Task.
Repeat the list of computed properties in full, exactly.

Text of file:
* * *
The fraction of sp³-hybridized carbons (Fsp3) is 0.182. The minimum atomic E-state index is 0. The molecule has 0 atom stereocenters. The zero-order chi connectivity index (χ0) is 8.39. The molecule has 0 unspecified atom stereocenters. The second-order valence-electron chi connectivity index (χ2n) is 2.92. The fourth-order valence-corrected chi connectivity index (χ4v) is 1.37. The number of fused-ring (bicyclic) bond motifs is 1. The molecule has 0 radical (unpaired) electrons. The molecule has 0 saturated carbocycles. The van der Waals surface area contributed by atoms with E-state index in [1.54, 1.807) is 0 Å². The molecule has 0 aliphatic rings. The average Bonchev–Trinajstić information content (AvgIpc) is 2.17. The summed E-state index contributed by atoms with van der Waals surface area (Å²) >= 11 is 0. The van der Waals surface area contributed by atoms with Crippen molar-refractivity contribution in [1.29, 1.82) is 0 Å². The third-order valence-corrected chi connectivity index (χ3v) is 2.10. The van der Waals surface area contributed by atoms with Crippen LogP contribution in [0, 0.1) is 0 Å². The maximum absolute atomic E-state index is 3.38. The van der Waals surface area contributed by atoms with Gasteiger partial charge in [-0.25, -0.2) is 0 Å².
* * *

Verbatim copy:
The fraction of sp³-hybridized carbons (Fsp3) is 0.182. The minimum atomic E-state index is 0. The molecule has 0 atom stereocenters. The zero-order chi connectivity index (χ0) is 8.39. The molecule has 0 unspecified atom stereocenters. The second-order valence-electron chi connectivity index (χ2n) is 2.92. The fourth-order valence-corrected chi connectivity index (χ4v) is 1.37. The number of fused-ring (bicyclic) bond motifs is 1. The molecule has 0 radical (unpaired) electrons. The molecule has 0 saturated carbocycles. The van der Waals surface area contributed by atoms with E-state index in [1.54, 1.807) is 0 Å². The molecule has 0 aliphatic rings. The average Bonchev–Trinajstić information content (AvgIpc) is 2.17. The summed E-state index contributed by atoms with van der Waals surface area (Å²) >= 11 is 0. The van der Waals surface area contributed by atoms with Crippen molar-refractivity contribution in [1.29, 1.82) is 0 Å². The third-order valence-corrected chi connectivity index (χ3v) is 2.10. The van der Waals surface area contributed by atoms with Crippen LogP contribution in [0, 0.1) is 0 Å². The maximum absolute atomic E-state index is 3.38. The van der Waals surface area contributed by atoms with Gasteiger partial charge in [-0.25, -0.2) is 0 Å².